Wednesday, July 30, 2008

Portland Exisitng Home Prices Plateau - Case Shiller

The median price of existing homes in the metro Portland area fell 5.2% year over year in May 2008 according to Case Shiller, continuing the trend that began in July 2007. This is down 5.9% from the peak in July 2007.

The chart above clearly shows that 1. there was a bubble in Portland, and 2. it is now deflating. The chart and also shows a bit of a plateau over the winter as sales slowed and seller's held out that prices would rebound in the spring. Have I mentioned I like charts?

We're also seeing a bit of a plateau right now as peak buying season is in effect. This is seasonal so don't expect it to continue rising all year.
The chart above shows the price index over the past few years. You can see a slight increase in the median price the past two months which corresponds with the seasonality seen in previous years.The above chart shows Portland, Seattle, the San Francisco bay area (the other areas I consider as closest to Portland) as well as the 20-city composite index. Portland and Seattle are tracking each other nicely, still about a year behind the rest of the market. The San Francisco area has really fallen off the cliff and continues to plummet.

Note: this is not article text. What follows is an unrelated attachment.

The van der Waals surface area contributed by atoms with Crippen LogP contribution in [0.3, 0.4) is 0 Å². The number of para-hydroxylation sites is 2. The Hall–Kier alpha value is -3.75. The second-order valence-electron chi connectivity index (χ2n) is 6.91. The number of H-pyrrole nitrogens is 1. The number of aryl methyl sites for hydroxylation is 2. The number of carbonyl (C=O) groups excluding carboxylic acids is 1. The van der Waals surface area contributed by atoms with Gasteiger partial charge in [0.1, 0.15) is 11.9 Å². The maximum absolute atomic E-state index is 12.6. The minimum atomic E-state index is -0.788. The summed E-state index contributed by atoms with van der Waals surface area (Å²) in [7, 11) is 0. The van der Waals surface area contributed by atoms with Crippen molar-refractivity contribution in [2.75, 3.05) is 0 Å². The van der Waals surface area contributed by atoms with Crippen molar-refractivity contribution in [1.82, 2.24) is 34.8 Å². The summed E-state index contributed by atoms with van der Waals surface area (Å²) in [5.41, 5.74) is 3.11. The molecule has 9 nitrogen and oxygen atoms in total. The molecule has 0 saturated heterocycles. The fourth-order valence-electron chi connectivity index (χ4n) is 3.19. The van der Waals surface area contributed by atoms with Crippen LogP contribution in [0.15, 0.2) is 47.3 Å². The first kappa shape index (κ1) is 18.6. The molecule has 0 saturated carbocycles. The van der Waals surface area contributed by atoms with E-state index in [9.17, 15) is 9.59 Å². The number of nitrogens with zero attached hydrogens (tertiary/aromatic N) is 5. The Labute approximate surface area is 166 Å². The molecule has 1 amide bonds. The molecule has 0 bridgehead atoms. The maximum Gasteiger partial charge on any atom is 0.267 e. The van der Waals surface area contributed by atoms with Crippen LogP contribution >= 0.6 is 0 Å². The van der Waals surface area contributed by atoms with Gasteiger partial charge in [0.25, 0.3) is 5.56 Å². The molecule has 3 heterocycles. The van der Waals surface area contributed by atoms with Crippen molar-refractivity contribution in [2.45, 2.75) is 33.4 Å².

The final chart shows the price index over the past 8 years. Prices have now fallen back to the May 2006 level, but look to have stabilized through the summer buying season.

The Case Shiller data focuses on the change in price of existing homes, and tries to exclude the effects of remodeling, or major damage. It tries to exclude investment properties and foreclosures (which would make the data look worse) as well as transfers between family members. It's a much better indicator of how the price of the average or typical house has changed from year to year. For full details on their methodology see their factsheet.

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Perplexed said...

My daughter lives in the Bay Area, I too have been watching their market. In this SMSA several communities have just imploded.. Vallejo and Oakland are prime examples. In other areas prices are, essentially, stable.

I don't think SFO has fallen off a cliff generally. There is always price bleed-through to neighboring communities with similar demographics (Benica, Concord come to my mind) but pennies on the dollar in Menlo Park, Los Altos, San Francisco... let me know if you find one.

PDX Outsider said...


I have seen the same thing. But I also believe that those areas are substitutes for each other. I've lived in Berkeley (GO BEARS!) and San Francisco, and while some San Franciscan's wouldn't be caught dead in the bridge and tunnel crowd, there are plenty of others who will relocate to cheaper digs.

I assume it's the same here and elsewhere. We have areas here that have collapsed (Happy Valley) and others that have stagnated.

It remains to be seen how well the areas that are holding up today do in the long term.